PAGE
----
If this argument is correct, then a philosophical re-examination of comparative law offers the best hope for a remedy. The issues here are complex, and our investigation will have to proceed on a number of different levels. One level will largely be critical. We shall need to identify the shortcomings in existing comparative law; to examine the intellectual underpinnings of the subject, and attempt to understand the way in which it has been shaped by its tacit philosophical presuppositions. The second level of investigation can then be more constructive. If we can give a precise and explicit statement of the ends to be served by comparative law; if we can tie the subject to other academic disciplines, such as legal philosophy and legal history; if we can identify certain core questions; if we can explain why certain kinds of understanding are more fundamental than others; if we can develop a rigorous methodology; if we can, in short, establish solid foundations for the subject, then perhaps on this groundwork it will be possible to construct a systematic and cumulative body of knowledge.

      In this Article I propose to embark on the project of rethinking comparative law. I say "embark" because, as we shall see, the task is too large to be compassed within a single article; but at least it will be possible to show why a prolonged rethinking is necessary and to indicate a direction for future investigations.

      The basic idea, which I have already mentioned, is not new. Von Mehren, in fact, years ago suggested that comparative law will become a more rewarding field of study and a more coherent academic discipline, if it is pursued in tandem with legal philosophy.(5) But I do not believe that the significance of his hint has been appreciated or that its implications have been adequately explored; certainly its influence on the behavior of most mainstream comparative lawyers has been negligible.

      I also concede the oddity of the suggestion, which at first glance appears more likely to increase the problems of comparative law than to diminish them. But it seems to me that the defects of legal philosophy and comparative law are in important ways not parallel but complementary and that each can be used to correct the shortcomings of the other. If philosophy is often blamed for being "all sail and no anchor," for losing itself in theory at the expense of facts, the principal problem with comparative law is that it has immersed itself too deeply in the legal minutiae. It has in consequence become all anchor and no sail: it lacks theoretical direction. So perhaps we can hope for an improvement if we bring the two subjects together.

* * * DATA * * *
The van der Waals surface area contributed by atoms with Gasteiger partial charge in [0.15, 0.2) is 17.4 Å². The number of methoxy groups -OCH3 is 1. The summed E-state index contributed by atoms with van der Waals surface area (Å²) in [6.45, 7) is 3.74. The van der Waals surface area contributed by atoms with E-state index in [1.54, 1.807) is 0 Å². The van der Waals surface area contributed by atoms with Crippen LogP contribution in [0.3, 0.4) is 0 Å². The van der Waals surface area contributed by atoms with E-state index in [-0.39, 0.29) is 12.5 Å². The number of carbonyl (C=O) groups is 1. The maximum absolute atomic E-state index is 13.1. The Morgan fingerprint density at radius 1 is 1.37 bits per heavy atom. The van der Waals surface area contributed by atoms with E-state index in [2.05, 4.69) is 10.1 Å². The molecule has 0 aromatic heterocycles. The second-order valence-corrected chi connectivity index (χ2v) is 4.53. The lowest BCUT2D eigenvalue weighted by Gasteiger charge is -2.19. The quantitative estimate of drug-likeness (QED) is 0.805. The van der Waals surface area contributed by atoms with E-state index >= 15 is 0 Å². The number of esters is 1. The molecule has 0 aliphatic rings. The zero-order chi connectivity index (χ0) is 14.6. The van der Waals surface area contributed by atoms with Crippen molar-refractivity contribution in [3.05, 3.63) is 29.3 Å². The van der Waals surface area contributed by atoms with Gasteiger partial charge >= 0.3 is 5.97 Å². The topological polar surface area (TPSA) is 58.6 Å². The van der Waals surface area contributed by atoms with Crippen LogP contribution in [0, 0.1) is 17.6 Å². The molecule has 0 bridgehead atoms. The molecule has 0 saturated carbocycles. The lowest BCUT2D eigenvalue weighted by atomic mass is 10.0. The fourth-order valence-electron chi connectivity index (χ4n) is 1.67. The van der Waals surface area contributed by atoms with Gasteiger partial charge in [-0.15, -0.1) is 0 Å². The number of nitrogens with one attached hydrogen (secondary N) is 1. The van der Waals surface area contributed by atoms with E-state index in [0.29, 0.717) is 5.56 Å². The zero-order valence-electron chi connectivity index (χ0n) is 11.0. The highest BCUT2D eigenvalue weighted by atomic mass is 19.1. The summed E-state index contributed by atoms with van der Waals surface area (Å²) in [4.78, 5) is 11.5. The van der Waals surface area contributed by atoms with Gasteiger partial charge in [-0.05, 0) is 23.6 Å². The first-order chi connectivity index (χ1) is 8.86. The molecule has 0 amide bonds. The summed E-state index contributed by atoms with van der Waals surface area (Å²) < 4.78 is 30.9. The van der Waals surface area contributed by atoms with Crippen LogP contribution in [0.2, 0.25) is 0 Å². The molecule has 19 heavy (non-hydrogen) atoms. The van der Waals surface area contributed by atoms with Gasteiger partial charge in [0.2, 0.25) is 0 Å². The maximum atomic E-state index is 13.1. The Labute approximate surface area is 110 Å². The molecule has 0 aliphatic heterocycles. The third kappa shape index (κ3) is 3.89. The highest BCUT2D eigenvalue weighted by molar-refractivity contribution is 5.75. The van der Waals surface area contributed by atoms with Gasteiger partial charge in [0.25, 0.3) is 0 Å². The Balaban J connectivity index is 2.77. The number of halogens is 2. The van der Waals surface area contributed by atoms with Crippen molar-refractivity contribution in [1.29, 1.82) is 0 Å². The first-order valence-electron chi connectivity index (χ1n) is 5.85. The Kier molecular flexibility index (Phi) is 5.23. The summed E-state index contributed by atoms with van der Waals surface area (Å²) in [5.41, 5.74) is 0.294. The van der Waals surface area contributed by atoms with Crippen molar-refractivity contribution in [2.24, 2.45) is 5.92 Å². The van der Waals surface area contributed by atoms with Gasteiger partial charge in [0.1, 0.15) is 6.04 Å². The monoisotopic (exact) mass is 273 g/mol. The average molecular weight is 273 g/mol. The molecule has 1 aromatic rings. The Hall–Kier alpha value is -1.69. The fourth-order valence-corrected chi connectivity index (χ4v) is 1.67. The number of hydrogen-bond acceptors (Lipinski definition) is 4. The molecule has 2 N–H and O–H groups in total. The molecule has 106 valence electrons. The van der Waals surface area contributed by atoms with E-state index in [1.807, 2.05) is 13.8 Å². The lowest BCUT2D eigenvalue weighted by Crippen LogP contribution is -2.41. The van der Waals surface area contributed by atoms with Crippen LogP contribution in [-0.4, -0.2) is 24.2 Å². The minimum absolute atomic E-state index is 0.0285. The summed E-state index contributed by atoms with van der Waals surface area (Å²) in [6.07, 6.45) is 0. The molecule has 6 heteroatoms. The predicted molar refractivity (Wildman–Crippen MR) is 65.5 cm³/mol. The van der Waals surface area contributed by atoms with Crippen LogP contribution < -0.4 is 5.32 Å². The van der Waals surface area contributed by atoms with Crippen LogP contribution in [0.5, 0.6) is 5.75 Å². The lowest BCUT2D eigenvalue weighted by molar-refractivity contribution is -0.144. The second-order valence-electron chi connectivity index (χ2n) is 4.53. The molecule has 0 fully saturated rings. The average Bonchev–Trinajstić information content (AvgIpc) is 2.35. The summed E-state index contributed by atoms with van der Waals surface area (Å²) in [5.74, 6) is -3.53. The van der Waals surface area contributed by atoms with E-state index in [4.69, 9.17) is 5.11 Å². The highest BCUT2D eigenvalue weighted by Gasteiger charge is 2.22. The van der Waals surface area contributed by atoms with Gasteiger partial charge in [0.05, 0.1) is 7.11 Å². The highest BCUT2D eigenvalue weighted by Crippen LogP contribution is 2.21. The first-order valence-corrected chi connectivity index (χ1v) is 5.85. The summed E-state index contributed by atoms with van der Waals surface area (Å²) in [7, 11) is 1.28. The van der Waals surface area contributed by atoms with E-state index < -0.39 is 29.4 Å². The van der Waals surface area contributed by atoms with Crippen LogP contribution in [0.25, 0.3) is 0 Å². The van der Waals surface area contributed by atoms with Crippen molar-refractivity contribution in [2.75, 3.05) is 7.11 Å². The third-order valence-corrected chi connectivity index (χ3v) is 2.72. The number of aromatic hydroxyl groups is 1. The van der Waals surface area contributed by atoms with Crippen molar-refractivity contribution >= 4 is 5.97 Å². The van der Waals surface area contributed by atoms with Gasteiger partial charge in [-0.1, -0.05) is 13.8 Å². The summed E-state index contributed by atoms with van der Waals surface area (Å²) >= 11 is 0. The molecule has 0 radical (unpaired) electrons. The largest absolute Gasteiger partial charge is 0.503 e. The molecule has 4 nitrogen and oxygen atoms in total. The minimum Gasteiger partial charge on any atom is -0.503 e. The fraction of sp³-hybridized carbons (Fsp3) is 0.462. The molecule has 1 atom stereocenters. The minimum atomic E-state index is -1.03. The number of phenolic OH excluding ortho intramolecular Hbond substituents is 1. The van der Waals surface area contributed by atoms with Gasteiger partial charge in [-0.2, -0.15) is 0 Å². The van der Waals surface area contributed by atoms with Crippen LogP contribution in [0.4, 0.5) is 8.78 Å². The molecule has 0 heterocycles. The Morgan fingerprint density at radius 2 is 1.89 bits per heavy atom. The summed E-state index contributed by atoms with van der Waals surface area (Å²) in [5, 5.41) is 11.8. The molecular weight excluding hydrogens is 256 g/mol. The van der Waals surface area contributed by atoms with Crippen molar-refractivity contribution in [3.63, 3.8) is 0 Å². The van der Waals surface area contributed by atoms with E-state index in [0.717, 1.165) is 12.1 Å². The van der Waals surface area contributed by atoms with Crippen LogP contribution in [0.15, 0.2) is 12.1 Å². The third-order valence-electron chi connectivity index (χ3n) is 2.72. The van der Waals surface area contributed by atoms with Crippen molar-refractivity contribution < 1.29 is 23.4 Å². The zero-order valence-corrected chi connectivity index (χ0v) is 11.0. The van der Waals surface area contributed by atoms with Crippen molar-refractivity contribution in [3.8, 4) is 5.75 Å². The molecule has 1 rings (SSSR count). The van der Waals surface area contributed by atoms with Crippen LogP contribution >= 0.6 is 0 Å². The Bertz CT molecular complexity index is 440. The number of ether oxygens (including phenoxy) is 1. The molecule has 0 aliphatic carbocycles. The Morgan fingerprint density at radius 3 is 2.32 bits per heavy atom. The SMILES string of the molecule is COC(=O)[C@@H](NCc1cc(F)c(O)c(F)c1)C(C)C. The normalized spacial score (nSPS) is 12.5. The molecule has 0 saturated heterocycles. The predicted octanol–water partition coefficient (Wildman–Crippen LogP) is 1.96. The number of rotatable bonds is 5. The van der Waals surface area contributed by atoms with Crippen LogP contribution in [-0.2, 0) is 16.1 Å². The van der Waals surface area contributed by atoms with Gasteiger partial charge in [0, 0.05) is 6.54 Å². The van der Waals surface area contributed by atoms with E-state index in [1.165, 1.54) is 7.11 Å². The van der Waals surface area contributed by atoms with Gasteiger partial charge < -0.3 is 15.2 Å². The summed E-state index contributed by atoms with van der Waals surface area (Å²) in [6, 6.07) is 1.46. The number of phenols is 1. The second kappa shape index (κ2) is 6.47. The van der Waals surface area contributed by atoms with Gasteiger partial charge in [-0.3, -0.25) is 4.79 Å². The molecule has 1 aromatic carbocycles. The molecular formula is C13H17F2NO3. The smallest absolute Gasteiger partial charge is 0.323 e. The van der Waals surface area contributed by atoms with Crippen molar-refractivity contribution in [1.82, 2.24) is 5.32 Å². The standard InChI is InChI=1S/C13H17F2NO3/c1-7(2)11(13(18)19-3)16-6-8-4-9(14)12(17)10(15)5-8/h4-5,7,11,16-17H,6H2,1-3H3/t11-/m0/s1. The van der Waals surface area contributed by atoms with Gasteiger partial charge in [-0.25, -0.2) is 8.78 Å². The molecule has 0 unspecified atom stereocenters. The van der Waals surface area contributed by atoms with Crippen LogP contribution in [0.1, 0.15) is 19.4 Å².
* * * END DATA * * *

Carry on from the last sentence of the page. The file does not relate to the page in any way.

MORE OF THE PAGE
This is a long article; before we begin, a few remarks about strategy may be in order. The principal task in what follows is to argue that the malaise of comparative law can be traced to a complicated network of philosophical mistakes. It is widely assumed, for instance, that, because comparative law is intended to serve the needs of practicing attorneys, it should be geared toward studying the sorts of thing that concern practicing attorneys; and that, because the sorts of thing that concern practicing attorneys are the authoritative rules of the positive law, it should therefore concern itself with a comparative study of the authoritative rules of the positive law.

      On these assumptions most comparative lawyers are agreed; but at this point the theoreticians diverge into two camps, depending on the conception they hold of legal rules. One camp asserts that comparative law should study "rules in books," that is, the blackletter text; the other, that it should study "rules in action," that is, the way rules function in their social and economic context. The theoretical arguments about comparative law have tended to oscillate between these two poles, text versus context; and, at the extremes, each theoretical position has given rise to a characteristic style of comparative scholarship.

      Textualism, in its purest form, lies at the root of a familiar kind of comparative study that may be illustrated by the following example. The largest gathering of comparative legal scholars is the International Congress of Comparative Law, a quadrennial event which most recently was held in Athens. The two opening sessions of the Congress, with panels of twenty and fifteen national reporters respectively, were devoted to the topics "Recent Developments in Extinctive Prescription" and Current Development Concerning the Form of Bills of Lading."(6) The idea seems to be that working lawyers need information about such specific matters of doctrine, and that the primary business of comparative law is to give it to them.